Regarding biological invasions, inselberg environmental heterogeneity implies differences in invadeability, as there were some habitats more prone to invasion than others. In habitats with relatively greater resource availability and favorable characteristics for invasions, such as shallow depressions, Melinis repens was found to occur in large clumps. This species and other weeds have been found on several inselbergs throughout southeastern Brazil, and are considered a serious threat to these plant communities ( Porembski et al. 1998; Porembski 2000a; de Paula et al. 2015). The critical point is that, when disturbance regimes are altered, rock outcrops become extremely vulnerable to invasion by non-native exotic organisms ( Hooper 2009). Inselberg plant communities, as well as other types of outcrop vegetation ( Jacobi et al. 2007), have minimal abilities to persist and recover, especially because many of their species possess slow growth rates and low dispersibility ( Hooper 2009). Consequently, the opportunities for the establishment of invasive organisms increases, and repair and restoration become significantly more challenging for this type of vegetation ( Hopper 2009).

Thus, in the context of increasing extraction of natural resources in Brazil ( Ferreira et al. 2014), the rapid fragmentation of the Brazilian Atlantic Forest ( Tabarelli et al. 2004) and steeply increasing threats to inselbergs, such as quarrying, mining and unsustainable extraction of attractive species of the flora ( Martinelli 2007; Porembski et al. 2016), the refugia for vegetation on these outcrops may be jeopardized ( Porembski et al. 2000). Additionally, this is valid not just for endemics, but also for species with broad distributions, since currently they are not found in the matrix, but instead on inselbergs ( Pessoa & Alves 2014). In some regions, such as northeastern Minas Gerais, these rock outcrops harbor the last remnants of forest fragments. In this context, we also highlight the fact that none of the species of the inventoried inselberg were present in the Official List of Threatened Species of the Brazilian Flora ( MMA 2014), but were indicated as threatened in other sources such as the Red Book of Brazilian Flora ( Martinelli & Moraes 2013). Thus, the absence of threatened species in official lists can result in negative impacts by public conservation policies, and consequently compromise the conservation of the inselberg flora.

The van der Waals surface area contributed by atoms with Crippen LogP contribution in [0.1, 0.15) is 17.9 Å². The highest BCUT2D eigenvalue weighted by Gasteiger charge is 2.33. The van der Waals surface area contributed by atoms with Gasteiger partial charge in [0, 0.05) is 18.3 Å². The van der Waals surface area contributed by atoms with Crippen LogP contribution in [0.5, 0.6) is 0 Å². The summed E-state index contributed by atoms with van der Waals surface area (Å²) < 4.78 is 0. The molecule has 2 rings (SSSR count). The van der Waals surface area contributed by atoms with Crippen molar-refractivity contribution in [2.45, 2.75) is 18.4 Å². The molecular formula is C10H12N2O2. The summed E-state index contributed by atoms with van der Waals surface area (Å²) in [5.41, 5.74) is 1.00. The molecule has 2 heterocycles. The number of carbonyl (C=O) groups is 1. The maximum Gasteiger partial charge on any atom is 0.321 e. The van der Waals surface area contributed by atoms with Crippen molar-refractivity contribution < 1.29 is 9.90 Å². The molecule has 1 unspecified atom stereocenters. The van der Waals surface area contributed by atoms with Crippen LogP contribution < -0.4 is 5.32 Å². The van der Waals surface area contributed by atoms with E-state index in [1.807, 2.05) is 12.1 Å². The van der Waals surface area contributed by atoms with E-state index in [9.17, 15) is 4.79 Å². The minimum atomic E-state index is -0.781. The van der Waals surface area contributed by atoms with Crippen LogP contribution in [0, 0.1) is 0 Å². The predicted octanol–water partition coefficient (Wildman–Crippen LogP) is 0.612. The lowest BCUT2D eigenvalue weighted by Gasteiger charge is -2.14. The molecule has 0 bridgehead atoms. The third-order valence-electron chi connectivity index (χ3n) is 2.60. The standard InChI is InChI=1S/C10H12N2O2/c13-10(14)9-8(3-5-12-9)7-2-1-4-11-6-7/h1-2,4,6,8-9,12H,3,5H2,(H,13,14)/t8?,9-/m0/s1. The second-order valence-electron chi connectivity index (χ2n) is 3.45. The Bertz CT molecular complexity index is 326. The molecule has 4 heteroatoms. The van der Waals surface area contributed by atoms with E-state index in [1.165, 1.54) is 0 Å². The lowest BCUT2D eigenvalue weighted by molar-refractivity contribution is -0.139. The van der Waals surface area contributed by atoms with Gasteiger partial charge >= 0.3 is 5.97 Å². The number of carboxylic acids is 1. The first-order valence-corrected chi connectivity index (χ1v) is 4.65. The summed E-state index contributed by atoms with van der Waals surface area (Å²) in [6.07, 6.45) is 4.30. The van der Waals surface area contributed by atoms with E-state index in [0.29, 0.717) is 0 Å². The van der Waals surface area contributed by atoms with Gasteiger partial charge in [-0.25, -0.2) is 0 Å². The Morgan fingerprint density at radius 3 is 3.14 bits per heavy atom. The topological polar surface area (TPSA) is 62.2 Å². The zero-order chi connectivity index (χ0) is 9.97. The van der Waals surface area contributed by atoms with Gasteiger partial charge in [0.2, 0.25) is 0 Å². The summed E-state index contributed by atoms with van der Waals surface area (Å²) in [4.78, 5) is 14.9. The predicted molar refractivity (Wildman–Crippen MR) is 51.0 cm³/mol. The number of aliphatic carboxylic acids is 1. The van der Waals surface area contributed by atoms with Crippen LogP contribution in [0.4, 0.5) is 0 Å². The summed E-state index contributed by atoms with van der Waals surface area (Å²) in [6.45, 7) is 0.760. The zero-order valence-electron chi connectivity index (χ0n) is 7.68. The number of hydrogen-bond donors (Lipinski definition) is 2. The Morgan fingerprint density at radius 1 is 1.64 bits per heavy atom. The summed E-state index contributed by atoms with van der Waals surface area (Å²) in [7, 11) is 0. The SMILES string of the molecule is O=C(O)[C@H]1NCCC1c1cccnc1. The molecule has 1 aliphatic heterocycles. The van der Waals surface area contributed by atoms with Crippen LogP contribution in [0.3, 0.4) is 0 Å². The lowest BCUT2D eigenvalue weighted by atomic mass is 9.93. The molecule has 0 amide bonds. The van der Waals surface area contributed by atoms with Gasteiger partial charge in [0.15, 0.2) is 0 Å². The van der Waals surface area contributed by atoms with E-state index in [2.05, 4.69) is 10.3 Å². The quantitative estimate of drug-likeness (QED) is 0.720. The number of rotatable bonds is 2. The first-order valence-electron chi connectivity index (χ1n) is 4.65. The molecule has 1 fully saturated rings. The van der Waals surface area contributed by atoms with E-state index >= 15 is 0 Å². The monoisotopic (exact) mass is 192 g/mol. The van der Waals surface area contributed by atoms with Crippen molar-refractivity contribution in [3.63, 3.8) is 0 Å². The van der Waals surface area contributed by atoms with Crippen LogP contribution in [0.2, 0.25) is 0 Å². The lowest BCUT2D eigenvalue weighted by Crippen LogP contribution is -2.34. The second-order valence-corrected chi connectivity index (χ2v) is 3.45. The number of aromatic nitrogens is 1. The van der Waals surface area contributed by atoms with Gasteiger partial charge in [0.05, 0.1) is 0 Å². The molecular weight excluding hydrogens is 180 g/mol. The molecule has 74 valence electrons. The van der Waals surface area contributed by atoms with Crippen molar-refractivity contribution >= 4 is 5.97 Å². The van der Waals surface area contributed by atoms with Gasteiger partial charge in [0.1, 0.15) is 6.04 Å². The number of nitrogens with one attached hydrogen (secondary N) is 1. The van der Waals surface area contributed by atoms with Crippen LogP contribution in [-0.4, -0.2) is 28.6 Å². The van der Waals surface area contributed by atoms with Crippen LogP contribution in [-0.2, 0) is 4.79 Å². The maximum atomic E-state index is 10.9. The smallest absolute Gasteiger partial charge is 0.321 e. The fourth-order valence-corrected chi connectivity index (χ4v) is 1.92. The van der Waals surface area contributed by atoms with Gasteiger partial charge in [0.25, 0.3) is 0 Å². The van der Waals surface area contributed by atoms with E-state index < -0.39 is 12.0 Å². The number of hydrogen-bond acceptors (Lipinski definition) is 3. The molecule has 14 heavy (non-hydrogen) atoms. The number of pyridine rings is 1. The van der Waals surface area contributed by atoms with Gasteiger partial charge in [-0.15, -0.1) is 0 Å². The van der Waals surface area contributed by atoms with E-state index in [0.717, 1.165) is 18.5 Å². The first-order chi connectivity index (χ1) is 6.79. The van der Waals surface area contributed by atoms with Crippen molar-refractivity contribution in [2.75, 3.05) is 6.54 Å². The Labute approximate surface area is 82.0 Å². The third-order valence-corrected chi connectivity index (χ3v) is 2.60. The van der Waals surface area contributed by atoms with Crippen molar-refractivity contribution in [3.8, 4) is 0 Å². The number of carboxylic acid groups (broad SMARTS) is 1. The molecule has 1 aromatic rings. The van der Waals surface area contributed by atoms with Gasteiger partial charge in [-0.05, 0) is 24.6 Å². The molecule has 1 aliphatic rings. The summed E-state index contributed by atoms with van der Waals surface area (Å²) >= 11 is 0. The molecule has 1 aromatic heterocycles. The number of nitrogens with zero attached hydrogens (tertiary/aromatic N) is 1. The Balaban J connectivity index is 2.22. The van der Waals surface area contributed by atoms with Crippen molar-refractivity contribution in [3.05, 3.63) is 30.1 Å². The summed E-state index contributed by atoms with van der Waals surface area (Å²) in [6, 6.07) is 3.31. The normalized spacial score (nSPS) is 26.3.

Due to the difficulty of access and the fact that many inselbergs are located in areas of grassland or forest fragments, the botanical community has overlooked the great potential of these outcrops. With regard to conservation, every remnant of native vegetation of rocky outcrops, no matter how small, is worth retaining, and should be investigated and preserved (Hooper 2009). Remnants can house populations of some organisms showing unexpected persistence (e.g. old lineages and old individuals, like some members of Velloziaceae) and enhanced resilience ( Hopper 2009), new species and endemics, despite the massive fragmentation and loss of the surrounding vegetation.

The results presented here revealed new species, new records for the state of Minas Gerais, high plant species richness and elevated endemism on a single inselberg, which illustrated the uniqueness of Sugar Loaf Land ( sensude Paula et al. 2016). We argue that floristic inventories and research on the ecological determinants of plant species diversity on these rock outcrops are urgently needed, which will help in the management and conservation of this particular flora.

Acknowledgements

We thank de Paula and Addiny families, L. Azevedo, R. Fernandes, T. Mota, P. Burkowski, T. Jorge, F. Leite, M. Augsten, D. Negreiros, F. Silveira and S. Porembski for logistical support, help in field work and statistical analyses. We also thank the specialists who helped with plant identification and the grants from Conselho Nacional de Pesquisa e Desenvolvimento - CNPq (130469/2013-0; 309304/2013-0). This study was in partial fulfilment of the bachelor and master requirements of L. de Paula in Plant Biology.

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Received: November 21, 2016; Accepted: March 02, 2017

* Corresponding author: luizafap@gmail.com